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Triple Baked Rubharb Tart (page 2 of 2)

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A seriously delicious French rhubarb pie for the patient chef.
Page1  2  

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French pastry chefs use biscuits à la cuillère or biscuits de Reims, sponge fingers to soak up the juice the rhubarb will inevitably produce when baked. It is essential to do this but you might use other cookies.

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Crush 3 biscuits ...

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... and sprinkle over the stretched dough.

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Add the chopped rhubarb...

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... and bake for 15 minutes in a 200°C/400°F oven - our first baking out of three.

 

THE CUSTARD
2 eggs
50gr milk
50gr cream
75gr sugar

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We'll now prepare the custard that will enrich the pie and compensate for the rhubarb juice lost by evaporation or soaked up by the cookies. Pour the milk in a bowl and add the sugar, add the eggs and whisk everything until smooth.

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As soon as the first baking is over - 15 minutes - pour the custard over the pie. Here I'm using a fancy entonnoir à piston but you can do it with a beaker.

Reduce temperature to 180°C/350°F and bake for a further 30 minutes - our second baking.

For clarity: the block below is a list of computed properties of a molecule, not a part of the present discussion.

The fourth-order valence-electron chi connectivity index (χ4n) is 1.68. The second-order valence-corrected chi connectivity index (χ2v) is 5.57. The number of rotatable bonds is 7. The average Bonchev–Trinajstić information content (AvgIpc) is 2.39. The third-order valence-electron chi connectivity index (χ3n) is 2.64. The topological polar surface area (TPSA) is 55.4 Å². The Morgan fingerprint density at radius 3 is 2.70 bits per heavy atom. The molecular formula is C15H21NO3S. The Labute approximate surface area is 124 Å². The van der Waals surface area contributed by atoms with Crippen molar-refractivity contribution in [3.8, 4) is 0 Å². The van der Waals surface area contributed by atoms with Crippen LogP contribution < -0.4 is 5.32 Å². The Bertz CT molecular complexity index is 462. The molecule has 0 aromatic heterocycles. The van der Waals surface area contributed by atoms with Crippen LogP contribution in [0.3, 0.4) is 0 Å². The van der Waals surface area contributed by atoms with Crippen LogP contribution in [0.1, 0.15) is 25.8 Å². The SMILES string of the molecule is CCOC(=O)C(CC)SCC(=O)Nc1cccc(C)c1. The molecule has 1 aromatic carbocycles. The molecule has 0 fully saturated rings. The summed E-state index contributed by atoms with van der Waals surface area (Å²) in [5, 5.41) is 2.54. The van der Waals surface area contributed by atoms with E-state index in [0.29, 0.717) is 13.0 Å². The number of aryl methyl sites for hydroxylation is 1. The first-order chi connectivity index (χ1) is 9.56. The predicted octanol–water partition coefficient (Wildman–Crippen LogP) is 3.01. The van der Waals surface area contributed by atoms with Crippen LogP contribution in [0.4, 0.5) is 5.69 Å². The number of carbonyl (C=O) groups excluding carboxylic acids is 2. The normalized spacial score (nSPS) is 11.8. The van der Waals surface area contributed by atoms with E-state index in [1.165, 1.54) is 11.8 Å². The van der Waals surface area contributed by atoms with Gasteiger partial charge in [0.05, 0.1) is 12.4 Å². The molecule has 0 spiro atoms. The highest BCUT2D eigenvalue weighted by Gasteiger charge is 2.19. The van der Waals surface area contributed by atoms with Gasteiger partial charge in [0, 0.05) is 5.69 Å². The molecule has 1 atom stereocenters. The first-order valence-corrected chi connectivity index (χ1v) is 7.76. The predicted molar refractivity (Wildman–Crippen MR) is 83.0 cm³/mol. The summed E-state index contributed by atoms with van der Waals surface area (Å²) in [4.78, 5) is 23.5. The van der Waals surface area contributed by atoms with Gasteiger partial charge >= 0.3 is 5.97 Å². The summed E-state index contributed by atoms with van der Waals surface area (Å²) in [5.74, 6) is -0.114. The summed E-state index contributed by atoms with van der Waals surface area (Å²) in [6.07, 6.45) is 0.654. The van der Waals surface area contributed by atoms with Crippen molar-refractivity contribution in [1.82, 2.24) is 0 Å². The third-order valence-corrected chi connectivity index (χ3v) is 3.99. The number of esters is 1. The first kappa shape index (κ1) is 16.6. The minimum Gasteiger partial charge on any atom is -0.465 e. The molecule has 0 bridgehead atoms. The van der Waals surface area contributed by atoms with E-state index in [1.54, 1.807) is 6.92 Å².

THE MERINGUE
70gr egg whites (about 2 large eggs)
105gr sugar

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Separate egg yolks from whites and beat like a madman precisely as I explained in Making Your Own Meringues. Mix in the sugar and place in a pastry bag. I recommend you buy a roll of disposable transparent pastry bags, they are a gift of the plastic God to pastry chefs.

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After the second baking, the custard has set and the dough is baked through.

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Pipe your meringue with the pastry bag firmly in your left hand, not under the arm like a bagpipe, and the right hand guiding it to make concentric circles.

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Sprinkle with confectioner's sugar using a tea strainer or fine sieve.

Reduce temperature to 160°C/320°F and bake for a final 5 minutes - our third baking.

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That's it, here is our plump French lady coming out of the oven.

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Delicately cut a slice and let her give you a warm kiss.

Published 28/07/2008
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23 Comments

  • #1
  • Comment by Paul Mckenna
  • on: 28/07/2008
That recipe is a sexy bitch and she is worth the work !

Paul
  • #2
  • Comment by Paulina  C. L. Tognato
  • on: 28/07/2008
I love rhubarb with its citric taste, but is very difficult to find here.
I'll smell the taste of your wonderfull tart and remmenbered my last visit in Paris!!!!!!
Thanks!!!!!!!!!!!!!!!!!!
  • #3
  • Answered by fx
  • on: 29/07/2008
Paulina, perhaps you could find one of the many great fruits that grow in Brazil and replace the rhubarb with it? The dough, custard and meringue could work with any citric-tasting fruits.
  • #4
  • Answered by fx
  • on: 29/07/2008